Mark Myers, vice chancellor for research at the University of Alaska, Fairbanks, and a former head of the U.S. Geological Survey, has something to say about the gas and oil deposits on the North Slope, which he has assessed as part of his past professional life. There are issues related to the geologic fact that natural gas — not oil — is the predominant fossil fuel in the arctic region, and because TAPS oil has been the commercially produced fuel so far with gas being re-injected to help future oil production.

The largest concentrations of gas are within the Prudhoe Bay field, which is historically the largest oil production area on the North Slope, Myers says. “The gas is re-injected for pressure maintenance and solubility, so there are tertiary operations revolving around the recycling of the gas.”

Gas production in an oilfield will lower the pressure and the oil recovery in that field, meaning that the timing of gas production can be critical to minimizing how much oil production and revenues may be lost. The later gas is is pulled off of a reservoir, the less oil production is lost, Myers says. “All of these are tradeoffs involving timing and the rate of offtakes from a field.”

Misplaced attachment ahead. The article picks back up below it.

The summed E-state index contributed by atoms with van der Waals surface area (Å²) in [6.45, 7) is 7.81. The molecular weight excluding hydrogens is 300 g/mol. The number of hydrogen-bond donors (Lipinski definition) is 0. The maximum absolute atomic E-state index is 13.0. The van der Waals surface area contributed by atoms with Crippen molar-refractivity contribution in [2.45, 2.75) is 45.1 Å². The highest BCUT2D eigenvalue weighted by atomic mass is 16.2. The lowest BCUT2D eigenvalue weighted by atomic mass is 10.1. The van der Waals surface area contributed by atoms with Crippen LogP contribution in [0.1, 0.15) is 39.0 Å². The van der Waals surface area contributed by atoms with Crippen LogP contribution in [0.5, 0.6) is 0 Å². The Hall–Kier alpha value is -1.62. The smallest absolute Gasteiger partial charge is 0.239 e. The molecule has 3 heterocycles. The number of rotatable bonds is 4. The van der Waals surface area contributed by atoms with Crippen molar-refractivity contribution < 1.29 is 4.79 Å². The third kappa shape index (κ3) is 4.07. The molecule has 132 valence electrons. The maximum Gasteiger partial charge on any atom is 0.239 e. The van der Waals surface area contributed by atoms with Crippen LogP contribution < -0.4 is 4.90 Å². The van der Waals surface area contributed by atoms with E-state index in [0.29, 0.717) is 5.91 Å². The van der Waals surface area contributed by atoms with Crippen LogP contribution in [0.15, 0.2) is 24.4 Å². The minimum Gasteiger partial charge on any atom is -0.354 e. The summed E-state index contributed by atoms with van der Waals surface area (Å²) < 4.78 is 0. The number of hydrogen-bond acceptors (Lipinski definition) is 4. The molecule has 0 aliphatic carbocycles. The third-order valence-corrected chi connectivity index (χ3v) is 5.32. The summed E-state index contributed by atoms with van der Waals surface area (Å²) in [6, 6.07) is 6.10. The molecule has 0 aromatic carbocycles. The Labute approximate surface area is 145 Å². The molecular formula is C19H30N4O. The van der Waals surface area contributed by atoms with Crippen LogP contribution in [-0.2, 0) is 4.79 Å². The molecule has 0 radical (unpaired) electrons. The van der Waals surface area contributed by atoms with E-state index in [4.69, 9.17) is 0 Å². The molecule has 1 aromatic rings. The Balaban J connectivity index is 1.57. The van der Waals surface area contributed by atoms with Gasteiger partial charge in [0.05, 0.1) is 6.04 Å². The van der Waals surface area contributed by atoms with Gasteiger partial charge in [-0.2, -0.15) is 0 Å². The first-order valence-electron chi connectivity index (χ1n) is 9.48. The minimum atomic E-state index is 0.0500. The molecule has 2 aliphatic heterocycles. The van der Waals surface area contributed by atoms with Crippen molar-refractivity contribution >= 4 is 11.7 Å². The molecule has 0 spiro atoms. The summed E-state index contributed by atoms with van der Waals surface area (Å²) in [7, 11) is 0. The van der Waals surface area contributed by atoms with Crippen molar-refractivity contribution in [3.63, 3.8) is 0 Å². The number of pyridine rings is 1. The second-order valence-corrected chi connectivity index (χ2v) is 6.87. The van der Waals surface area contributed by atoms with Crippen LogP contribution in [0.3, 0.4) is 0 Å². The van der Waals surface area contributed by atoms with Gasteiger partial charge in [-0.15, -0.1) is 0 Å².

When you have both gas and oil being produced, the combined economics of the overall field should look much better, Myers says. In other words, the best overall outcome for Alaska residents is to have both oil and gas projects going. “I don’t think there is very much disagreement about that,” Myers says.

Along with the geologic and engineering challenges, AKLNG faces some stiff global market challenges as B&V’s analysis has articulated for state officials. On the West Coast of North America there are a series of proposed LNG export projects in British Columbia, Oregon and Mexico (both Baja California and the mainland). Globally there are projects in Australia, Africa and Russia.

“The global LNG commodity is different than crude oil in the fact that the markets are not nearly as liquid, and so the structure of the contracts is much different than what you see in crude oil,” says B&V’s Abt. “Given the complexity of the cost of the projects, long-term contracts are used to underwrite the financing to get the projects moving forward. It is important for the state to understand this. [Alaska officials] understand oil markets, but they really don’t understand the gas markets, and particularly the LNG markets.”

A competitive advantage of the Alaska wet associated gas supplies in the global markets may be their heating value and very high methane content (99.7%), compared to the world’s other major LNG supply regions that range from 87.3% (Australia Northwest Shelf) to 93.2% (Yemen), according to the Office of the Federal Coordinator in Alaska, focusing on gas transportation projects in the state.

“To adopt the gas industry’s jargon, Alaska’s LNG would be somewhat “wet” or “rich” compared with the dry and lean gas other U.S. liquefaction plants produce,” said Bill White, a researcher with the federal coordinator’s office. “The blend of Alaska arctic gas that ExxonMobil, BP and ConocoPhillips might super-chill into LNG could be almost ready-made for the Asian market.”